Saturday, April 23, 2011

Third Culture Kids

T is for Third Culture Kids. "Who in the world are they?" you might ask. They frequently find themselves asking that same question.

At least one whole book has been written on this subject and I will just give a brief summary here.

Third culture kids are those who are raised in a culture that is not the culture of their parents, although it may include many of the customs of their parents' culture. Often they take on characteristics of the culture in which they are living, yet are not 100% part of it. They identify most closely with other Third Culture Kids instead of with those of either their parents culture or the culture in which they find themselves living.

Our children are third culture kids, two of the three having been born and raised in Brazil. They consider themselves to be more Brazilian than American, but frequently feel like fish out of water in certain situations in each of the cultures. They are neither Brazilian nor American but a curious mixture that makes them members of a rather small group known as third culture kids.

Children of missionaries, of diplomats and of military personnel who live with their families in another culture are all part of this "small" group. They are blessed with a unique perspective, being able to identify and observe both the strengths and weaknesses of each culture. But they are also often emotionally tied to both cultures while belonging to neither and this can definitely be stressful. They are children without a country, yet having at least two "homes."

John was one of these third culture kids. Even though he was born in the United States, most of his growing up years were spent in Brazil. Three of his high school years were spent at boarding school - yet another culture. Returning to the USA for college wasn't easy. There were many challenges and many things, such as how to manage a bank account that were completely foreign to him. Most of the friends he grew close to were other missionary kids (MK's) who understood and had the same kinds of challenges. One of his closest friends was Korean but had been raised by missionary parents who lived in Japan so he had 3 cultures to deal with.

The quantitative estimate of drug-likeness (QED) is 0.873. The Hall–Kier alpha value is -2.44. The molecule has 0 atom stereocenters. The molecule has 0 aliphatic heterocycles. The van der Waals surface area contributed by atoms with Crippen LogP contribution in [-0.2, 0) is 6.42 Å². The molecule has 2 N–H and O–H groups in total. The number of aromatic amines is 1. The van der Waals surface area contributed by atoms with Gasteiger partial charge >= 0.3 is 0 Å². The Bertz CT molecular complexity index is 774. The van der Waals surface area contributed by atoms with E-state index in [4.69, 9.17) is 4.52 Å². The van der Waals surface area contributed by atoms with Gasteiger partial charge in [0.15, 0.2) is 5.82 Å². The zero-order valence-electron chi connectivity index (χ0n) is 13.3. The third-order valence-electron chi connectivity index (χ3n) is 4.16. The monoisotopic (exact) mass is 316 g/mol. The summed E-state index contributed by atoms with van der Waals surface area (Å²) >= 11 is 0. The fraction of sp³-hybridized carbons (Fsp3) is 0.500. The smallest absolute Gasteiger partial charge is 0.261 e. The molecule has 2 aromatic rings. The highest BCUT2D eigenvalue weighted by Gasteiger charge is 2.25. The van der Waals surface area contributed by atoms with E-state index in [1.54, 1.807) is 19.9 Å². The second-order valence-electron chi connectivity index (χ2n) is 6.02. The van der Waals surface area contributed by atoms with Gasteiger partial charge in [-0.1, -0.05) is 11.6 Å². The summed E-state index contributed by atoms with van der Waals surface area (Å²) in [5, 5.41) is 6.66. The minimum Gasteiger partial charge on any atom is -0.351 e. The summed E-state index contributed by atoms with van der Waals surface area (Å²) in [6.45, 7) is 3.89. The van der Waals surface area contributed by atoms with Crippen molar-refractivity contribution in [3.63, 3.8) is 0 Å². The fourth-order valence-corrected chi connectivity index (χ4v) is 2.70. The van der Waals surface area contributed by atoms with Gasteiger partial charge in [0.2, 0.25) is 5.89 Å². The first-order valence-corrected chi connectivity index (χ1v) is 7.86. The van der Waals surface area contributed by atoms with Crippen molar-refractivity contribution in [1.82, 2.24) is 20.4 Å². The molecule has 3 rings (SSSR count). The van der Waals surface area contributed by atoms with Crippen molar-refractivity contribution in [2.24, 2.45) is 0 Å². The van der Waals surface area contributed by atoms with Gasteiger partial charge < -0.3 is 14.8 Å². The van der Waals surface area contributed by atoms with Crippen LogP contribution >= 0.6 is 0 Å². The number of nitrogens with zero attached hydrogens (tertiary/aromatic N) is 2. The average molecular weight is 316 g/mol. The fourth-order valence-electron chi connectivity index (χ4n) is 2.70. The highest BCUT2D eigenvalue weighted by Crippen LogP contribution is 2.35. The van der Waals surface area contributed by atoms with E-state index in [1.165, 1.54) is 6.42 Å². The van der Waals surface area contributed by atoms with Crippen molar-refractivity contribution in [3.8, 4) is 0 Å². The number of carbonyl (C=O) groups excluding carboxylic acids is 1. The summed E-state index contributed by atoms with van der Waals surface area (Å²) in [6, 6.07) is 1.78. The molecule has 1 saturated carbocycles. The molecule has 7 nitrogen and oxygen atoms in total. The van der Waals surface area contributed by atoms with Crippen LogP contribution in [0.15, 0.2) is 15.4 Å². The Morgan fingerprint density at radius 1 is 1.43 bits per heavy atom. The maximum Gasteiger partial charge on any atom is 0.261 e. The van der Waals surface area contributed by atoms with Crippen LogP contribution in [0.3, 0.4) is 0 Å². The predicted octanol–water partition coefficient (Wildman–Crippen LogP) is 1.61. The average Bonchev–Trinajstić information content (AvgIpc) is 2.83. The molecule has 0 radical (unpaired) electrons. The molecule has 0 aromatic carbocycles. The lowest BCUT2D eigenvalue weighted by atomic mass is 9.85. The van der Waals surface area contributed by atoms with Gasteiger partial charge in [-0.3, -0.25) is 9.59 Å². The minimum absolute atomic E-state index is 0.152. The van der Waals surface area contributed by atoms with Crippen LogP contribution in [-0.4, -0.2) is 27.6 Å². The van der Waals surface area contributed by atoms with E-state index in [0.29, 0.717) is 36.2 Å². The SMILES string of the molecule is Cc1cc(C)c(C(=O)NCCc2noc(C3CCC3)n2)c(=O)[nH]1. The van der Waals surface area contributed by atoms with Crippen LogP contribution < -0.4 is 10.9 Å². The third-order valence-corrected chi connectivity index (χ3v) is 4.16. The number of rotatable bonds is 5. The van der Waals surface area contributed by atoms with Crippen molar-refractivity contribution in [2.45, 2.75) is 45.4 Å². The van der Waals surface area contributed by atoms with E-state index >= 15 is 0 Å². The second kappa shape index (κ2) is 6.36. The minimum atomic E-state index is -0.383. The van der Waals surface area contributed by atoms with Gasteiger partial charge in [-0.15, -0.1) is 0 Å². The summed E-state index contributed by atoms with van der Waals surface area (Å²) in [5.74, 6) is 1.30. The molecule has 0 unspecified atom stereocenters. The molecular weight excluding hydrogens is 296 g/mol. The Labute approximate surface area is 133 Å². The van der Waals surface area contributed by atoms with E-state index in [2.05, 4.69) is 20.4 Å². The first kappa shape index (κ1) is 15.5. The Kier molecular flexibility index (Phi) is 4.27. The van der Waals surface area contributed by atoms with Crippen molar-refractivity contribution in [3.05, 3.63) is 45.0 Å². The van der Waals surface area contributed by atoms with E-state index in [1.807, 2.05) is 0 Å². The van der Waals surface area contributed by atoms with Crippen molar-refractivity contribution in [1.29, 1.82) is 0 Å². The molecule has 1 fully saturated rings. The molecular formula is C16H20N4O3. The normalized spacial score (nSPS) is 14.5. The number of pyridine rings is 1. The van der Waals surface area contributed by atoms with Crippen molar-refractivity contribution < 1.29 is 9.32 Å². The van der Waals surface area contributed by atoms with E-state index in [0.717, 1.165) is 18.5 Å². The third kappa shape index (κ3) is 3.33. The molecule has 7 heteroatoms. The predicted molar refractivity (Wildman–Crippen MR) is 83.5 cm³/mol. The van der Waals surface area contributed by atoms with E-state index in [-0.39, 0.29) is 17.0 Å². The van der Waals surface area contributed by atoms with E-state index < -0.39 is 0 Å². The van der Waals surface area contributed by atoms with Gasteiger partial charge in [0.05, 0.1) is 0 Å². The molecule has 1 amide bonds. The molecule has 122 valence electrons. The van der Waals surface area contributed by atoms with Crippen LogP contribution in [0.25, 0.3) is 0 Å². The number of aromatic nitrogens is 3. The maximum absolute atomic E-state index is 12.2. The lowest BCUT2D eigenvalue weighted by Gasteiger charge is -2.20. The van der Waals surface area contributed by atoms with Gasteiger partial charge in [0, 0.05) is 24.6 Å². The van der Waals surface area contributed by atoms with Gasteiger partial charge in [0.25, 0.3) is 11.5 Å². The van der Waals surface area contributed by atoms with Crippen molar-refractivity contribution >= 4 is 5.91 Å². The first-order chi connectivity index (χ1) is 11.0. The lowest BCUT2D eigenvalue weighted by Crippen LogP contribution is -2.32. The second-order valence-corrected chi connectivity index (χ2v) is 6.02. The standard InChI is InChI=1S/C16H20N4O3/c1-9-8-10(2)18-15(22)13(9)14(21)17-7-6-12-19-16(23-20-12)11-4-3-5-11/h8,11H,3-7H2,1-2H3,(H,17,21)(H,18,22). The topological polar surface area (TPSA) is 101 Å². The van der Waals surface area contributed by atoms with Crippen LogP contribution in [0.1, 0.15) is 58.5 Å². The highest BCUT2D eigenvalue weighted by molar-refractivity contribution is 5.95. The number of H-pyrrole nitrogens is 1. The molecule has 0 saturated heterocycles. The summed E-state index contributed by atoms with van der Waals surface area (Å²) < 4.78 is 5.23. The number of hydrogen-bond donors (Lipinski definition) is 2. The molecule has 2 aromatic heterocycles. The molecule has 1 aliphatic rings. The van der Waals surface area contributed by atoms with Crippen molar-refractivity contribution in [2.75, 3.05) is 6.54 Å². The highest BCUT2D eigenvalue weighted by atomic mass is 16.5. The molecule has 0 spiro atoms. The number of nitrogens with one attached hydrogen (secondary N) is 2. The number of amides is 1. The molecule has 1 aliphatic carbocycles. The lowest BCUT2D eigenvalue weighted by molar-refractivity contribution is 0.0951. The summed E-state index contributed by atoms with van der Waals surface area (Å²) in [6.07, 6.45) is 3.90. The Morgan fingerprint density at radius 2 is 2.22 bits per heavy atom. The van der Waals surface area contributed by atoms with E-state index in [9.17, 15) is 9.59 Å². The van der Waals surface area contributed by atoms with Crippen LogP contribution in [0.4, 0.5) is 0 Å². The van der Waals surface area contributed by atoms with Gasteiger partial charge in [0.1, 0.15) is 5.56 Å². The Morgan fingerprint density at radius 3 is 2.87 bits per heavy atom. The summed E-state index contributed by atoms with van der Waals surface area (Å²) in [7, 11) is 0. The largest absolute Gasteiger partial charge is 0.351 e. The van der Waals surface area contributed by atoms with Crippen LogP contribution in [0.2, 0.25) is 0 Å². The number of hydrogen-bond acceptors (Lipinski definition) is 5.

Have you known or do you know any third culture kids?


  1. That's very interesting. I never really thought about how difficult it was for your kids to adjust.

  2. A relative (one nationality) and spouse (a second nationality) lived in another country (a third nationality) where their children were raised. Does that make the children third culture kids once removed?

  3. Thanks to Wycliffe, I've known many!

    Including the PARENTS of those MK's!

  4. With thanks to Wycliffe, I've known many MK's, including their parents!They ALL have trouble dealing with dealing it from ALL countries.

  5. I am from England and my wife is from Sarawak, Malaysia. We live in West Malaysia and had a daughter born to us here, who is now 3 years old. She is a Malaysian citizen but her character and personality and the way she speaks is very much English. So she's kind of stuck between two worlds.

    Great blog, I'm also participating in the A-Z challenge at Duncan In Kuantan

  6. Bonnie, thanks for commenting. It was always an adjustment for us too. Since we came back to the US in 2003, we finally felt like we "fit in" here about 2 years ago.

    Karen, yes, and Wycliffe has special programs to help with those adjustments because understanding them is always helpful in adjusting quicker.

    Gail, I think it still makes them just "third culture kids." :)

    Duncan, thanks for your comment. There is a book called, Third Culture Kids that you might find helpful. Sorry I don't know the author right off the top of my head. I'll stop by your blog in a bit.


Thank you for sharing your thoughts.